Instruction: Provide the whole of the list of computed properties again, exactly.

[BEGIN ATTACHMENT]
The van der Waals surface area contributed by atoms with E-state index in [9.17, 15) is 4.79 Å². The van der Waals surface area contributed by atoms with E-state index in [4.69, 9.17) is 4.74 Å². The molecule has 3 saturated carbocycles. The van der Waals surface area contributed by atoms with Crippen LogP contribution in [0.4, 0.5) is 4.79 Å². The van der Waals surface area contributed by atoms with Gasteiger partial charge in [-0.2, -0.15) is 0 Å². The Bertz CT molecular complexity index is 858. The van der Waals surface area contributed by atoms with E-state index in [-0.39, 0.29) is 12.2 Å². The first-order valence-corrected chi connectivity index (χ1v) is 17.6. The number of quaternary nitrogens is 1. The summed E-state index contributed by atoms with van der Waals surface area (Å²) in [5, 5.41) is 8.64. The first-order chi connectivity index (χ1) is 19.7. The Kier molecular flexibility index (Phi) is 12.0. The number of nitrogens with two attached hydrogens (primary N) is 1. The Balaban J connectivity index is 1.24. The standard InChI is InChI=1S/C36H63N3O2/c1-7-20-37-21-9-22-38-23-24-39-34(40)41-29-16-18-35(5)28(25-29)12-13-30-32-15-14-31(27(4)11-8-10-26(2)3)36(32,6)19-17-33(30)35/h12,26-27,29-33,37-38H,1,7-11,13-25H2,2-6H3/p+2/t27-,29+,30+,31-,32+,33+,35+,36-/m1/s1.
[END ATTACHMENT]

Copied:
The van der Waals surface area contributed by atoms with E-state index in [9.17, 15) is 4.79 Å². The van der Waals surface area contributed by atoms with E-state index in [4.69, 9.17) is 4.74 Å². The molecule has 3 saturated carbocycles. The van der Waals surface area contributed by atoms with Crippen LogP contribution in [0.4, 0.5) is 4.79 Å². The van der Waals surface area contributed by atoms with Gasteiger partial charge in [-0.2, -0.15) is 0 Å². The Bertz CT molecular complexity index is 858. The van der Waals surface area contributed by atoms with E-state index in [-0.39, 0.29) is 12.2 Å². The first-order valence-corrected chi connectivity index (χ1v) is 17.6. The number of quaternary nitrogens is 1. The summed E-state index contributed by atoms with van der Waals surface area (Å²) in [5, 5.41) is 8.64. The first-order chi connectivity index (χ1) is 19.7. The Kier molecular flexibility index (Phi) is 12.0. The number of nitrogens with two attached hydrogens (primary N) is 1. The Balaban J connectivity index is 1.24. The standard InChI is InChI=1S/C36H63N3O2/c1-7-20-37-21-9-22-38-23-24-39-34(40)41-29-16-18-35(5)28(25-29)12-13-30-32-15-14-31(27(4)11-8-10-26(2)3)36(32,6)19-17-33(30)35/h12,26-27,29-33,37-38H,1,7-11,13-25H2,2-6H3/p+2/t27-,29+,30+,31-,32+,33+,35+,36-/m1/s1.